04-26-04: The Weather Underground on PBS, Neal Stephenson Limited Editions, A Winter's Tale Comes Home

A Nation that Will Never Be Again: The Weather Underground on PBS

Some of these children are now fathers and mothers.

While I in general don't feel that movies offer as worthwhile an investment for your time as books, there are some exceptions and this documentary is one of them. Offering a time, a place and a cast of characters that are unforgettable and utterly real, 'The Weather Underground' turns your head around about how things have gone in this country.

More freedom or less responsibility?
The sorts of shenanigans these folks got up to are utterly unthinkable these days. What they've become is equally fascinating. In short, 'The Weather Underground' offers all the things that great written fiction or non-fiction offer; compelling characters, a convincing setting and a strong story. Plus, it's absolutely free on PBS. Chances are, in your area, it's on Tuesday at 10 PM, but I'm posting this addendum now so that readers can be sure to check and catch it. You can go to this URL to find out precisely when and on what channel to watch it. If you're able to stay awake at that late hour, make sure you do watch. Or, just buy the DVD when it comes out May 25, which is likely what I will do. We'll never have that country again.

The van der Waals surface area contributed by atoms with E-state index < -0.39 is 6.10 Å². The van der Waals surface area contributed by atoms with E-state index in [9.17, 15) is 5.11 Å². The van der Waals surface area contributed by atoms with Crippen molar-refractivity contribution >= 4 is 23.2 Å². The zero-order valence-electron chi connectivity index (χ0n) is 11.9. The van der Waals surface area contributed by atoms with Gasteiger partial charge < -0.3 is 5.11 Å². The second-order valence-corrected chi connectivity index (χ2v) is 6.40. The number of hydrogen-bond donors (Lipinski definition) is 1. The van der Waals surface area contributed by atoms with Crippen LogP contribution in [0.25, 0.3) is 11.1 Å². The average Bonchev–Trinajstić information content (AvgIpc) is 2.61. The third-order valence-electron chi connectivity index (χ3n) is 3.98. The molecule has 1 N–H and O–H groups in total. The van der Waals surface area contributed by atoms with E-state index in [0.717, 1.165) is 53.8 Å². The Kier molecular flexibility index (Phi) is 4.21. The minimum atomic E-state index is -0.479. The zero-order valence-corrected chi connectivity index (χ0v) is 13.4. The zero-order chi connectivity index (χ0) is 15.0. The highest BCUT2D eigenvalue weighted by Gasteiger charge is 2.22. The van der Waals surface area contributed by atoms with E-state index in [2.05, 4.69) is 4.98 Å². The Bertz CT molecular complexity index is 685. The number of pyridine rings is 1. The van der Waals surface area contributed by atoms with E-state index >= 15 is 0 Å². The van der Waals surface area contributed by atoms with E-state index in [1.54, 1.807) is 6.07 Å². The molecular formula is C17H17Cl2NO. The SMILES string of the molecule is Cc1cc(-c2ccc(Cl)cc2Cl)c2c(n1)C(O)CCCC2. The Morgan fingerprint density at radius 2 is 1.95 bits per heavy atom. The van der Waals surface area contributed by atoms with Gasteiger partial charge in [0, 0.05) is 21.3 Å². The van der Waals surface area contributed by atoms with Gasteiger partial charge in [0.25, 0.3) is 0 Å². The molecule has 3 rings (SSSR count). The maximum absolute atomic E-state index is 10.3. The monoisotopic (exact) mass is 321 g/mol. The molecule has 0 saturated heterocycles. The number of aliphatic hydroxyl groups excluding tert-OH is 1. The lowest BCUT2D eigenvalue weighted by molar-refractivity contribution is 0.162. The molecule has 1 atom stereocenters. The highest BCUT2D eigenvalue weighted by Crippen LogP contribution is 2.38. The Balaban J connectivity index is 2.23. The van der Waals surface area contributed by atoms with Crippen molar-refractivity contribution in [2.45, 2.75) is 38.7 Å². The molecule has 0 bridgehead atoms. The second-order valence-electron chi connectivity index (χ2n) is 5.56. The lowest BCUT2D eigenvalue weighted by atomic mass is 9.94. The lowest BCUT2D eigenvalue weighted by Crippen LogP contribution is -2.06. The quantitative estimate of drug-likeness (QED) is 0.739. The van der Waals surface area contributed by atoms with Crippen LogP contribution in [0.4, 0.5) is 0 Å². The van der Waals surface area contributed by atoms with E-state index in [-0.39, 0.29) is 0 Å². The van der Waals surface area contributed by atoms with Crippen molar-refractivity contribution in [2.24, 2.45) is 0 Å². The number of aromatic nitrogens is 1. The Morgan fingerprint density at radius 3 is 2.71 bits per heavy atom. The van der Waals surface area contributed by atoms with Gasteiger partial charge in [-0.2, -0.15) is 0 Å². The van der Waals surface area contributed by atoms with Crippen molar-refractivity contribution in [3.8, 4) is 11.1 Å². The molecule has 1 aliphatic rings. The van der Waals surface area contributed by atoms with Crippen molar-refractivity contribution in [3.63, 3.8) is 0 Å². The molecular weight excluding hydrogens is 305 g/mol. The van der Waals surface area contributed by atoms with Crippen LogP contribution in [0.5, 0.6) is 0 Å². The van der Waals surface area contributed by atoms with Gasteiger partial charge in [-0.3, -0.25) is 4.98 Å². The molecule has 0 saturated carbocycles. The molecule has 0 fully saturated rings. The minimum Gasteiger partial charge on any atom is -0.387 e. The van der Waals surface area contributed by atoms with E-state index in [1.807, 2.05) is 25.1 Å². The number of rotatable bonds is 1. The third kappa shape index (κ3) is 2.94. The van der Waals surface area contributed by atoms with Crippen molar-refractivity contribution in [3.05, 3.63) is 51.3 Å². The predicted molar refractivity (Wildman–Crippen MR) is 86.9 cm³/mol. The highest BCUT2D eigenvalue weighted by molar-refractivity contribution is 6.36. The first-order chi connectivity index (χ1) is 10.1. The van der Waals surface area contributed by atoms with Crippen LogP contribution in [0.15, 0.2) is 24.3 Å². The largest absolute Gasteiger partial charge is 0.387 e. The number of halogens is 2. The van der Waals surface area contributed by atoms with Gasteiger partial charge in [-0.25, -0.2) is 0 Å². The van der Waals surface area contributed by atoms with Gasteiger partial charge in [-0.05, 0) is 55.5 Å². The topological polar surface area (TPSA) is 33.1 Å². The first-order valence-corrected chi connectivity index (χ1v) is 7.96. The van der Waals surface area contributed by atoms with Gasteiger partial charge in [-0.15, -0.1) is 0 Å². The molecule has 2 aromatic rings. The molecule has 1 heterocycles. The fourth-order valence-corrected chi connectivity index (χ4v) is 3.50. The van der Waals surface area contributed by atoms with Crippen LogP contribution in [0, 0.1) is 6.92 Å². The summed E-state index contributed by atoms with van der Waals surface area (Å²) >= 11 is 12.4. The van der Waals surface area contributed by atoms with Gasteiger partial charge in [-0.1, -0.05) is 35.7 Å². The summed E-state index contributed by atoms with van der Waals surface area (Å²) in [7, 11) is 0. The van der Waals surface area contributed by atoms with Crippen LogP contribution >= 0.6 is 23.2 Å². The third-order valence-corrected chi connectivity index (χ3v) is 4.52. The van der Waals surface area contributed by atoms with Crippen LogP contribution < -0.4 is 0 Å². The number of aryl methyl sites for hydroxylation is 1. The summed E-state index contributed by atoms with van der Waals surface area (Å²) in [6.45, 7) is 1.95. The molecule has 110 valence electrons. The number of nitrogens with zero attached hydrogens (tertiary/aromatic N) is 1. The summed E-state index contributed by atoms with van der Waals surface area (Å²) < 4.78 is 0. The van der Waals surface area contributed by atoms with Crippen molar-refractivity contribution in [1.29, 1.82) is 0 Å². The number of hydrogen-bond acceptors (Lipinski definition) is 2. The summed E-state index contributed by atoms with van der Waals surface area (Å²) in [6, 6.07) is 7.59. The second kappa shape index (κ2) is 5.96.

Not First But Best: Neal Stephenson Limited Editions from Wm Morrow

You know you want it. You know you don't need it.
Just how compulsive are you? That's the question you're going to be asking yourself when you sign up for one of the limited editions of Neal Stephenson's Baroque Cycle. The retail price on these volumes is $200.00 each. There are only 1,000 copies. But they're emphatically not first editions.

The usual practice when it comes to limited editions is to have the small press publishing partner publish the limited editions first. That brings them value on two levels; they're both limited and first editions. That's why they're not a bad buy for the investor and collector, and marginally more justifiable purchases for the simply compulsive.